Two Waioeka Women and a Wharerata Pioneer

Extracts from a talk given by Joyce Wyllie and Minty Henderson about four generations of farming women from Poverty Bay to Golden Bay/Mohua.

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Extracts from a talk given at Takaka Memorial Library on August 3 2018 as part of the HerStory series celebrating 125 years of Women's Suffrage in New Zealand. 

Please click on the download link above to read the full story.


My grandmother, Elizabeth Trafford, gave this advice to her family, “Rather than spend your money on fleeting things, save hard and buy your own piece of land. Then you can sit with an umbrella over your head and no one can order you off.”

In 1902 she and her husband Arthur had sold their Wharerata farm and moved nearer to Gisborne to enable the children to attend school. 10 years later, with eldest sons aged 19 and 17, their thoughts turned to the desire for land for them.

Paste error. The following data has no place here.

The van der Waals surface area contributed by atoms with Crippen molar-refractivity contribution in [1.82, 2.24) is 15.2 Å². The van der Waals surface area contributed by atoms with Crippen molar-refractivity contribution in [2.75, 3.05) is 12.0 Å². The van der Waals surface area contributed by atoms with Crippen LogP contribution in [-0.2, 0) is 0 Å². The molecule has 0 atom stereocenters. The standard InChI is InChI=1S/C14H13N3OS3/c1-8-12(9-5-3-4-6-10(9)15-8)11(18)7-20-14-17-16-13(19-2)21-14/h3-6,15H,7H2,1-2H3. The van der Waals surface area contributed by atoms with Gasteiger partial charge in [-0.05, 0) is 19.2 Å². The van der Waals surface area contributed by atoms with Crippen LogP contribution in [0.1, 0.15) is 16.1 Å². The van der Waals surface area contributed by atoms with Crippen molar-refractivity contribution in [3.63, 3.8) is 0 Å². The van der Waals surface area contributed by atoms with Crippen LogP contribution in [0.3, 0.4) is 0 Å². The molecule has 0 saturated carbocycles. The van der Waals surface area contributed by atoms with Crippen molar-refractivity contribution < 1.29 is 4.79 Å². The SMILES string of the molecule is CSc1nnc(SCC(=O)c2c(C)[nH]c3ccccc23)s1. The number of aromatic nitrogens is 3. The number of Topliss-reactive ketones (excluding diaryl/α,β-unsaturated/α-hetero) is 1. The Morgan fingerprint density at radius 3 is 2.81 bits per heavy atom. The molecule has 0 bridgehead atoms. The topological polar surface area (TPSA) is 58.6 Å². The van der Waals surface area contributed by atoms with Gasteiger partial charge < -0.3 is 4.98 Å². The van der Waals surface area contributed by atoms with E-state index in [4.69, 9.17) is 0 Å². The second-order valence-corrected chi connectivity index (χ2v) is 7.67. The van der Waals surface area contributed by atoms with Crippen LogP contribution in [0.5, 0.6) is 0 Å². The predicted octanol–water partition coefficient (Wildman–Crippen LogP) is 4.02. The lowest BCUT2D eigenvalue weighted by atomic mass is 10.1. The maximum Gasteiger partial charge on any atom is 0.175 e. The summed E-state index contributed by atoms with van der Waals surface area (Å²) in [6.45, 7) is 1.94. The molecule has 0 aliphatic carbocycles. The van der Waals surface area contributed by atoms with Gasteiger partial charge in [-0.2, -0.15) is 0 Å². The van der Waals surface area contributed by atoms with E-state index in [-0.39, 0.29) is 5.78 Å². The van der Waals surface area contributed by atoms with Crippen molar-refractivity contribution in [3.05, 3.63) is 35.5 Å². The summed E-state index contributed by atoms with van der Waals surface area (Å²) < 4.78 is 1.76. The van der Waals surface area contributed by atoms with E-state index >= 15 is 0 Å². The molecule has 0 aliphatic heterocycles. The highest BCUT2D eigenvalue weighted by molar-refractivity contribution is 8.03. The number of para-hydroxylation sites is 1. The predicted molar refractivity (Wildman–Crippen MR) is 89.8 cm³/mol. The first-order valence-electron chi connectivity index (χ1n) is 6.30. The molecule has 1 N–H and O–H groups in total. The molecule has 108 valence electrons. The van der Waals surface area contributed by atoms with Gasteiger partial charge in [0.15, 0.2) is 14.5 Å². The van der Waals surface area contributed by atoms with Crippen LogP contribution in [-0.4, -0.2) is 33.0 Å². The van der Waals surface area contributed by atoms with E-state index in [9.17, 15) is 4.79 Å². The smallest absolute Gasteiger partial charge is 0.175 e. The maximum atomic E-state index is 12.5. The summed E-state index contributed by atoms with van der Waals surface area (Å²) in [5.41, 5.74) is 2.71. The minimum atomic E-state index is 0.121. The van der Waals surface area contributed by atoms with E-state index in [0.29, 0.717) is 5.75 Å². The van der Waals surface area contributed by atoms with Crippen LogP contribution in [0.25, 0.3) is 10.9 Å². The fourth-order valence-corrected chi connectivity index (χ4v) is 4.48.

In 1912 Arthur put in for a ballot of land in Opato block and drew the top section of the Waioeka Gorge which links Gisborne to Opotiki. This 607-hectare bush block was leased with right of purchase in 20 years. It was taken up by Arthur in partnership with sons Alick and Ray.

These 3 men packed in necessary equipment, set up a temporary camp and started clearing the bush with axes and saws, while building a whare for Elizabeth and the other 5 children. This whare later became known by all of us grandchildren as ‘Grandma’s cottage”. Normally it would have been built of wooden slats but Ray's diary of 7th March 1913 records, “Put in a full day on the whare. As the timber is not splitting well, we decided to build it with iron.” On the next day he wrote, “ Papa went over to Buscke’s (nearest neighbour lOkms away) to ring up Common Shelton and Co. for the iron.” It would come by train and by packhorse for the last 48kms.

What a joy it was for Ray to record on April 18th, “Finished putting iron on the whare and moved into it from the old tent.” Then finally on April 24th, “Papa went to Buscke’s to get  Mama.” After 10 years of civilization, Elizabeth was once more on horseback riding over rough kilometres into new country over the 700 metre high hill, later named Trafford’s Hill. Again she was the first woman living in an unbroken area, just as she had been starting married life 22 years before......




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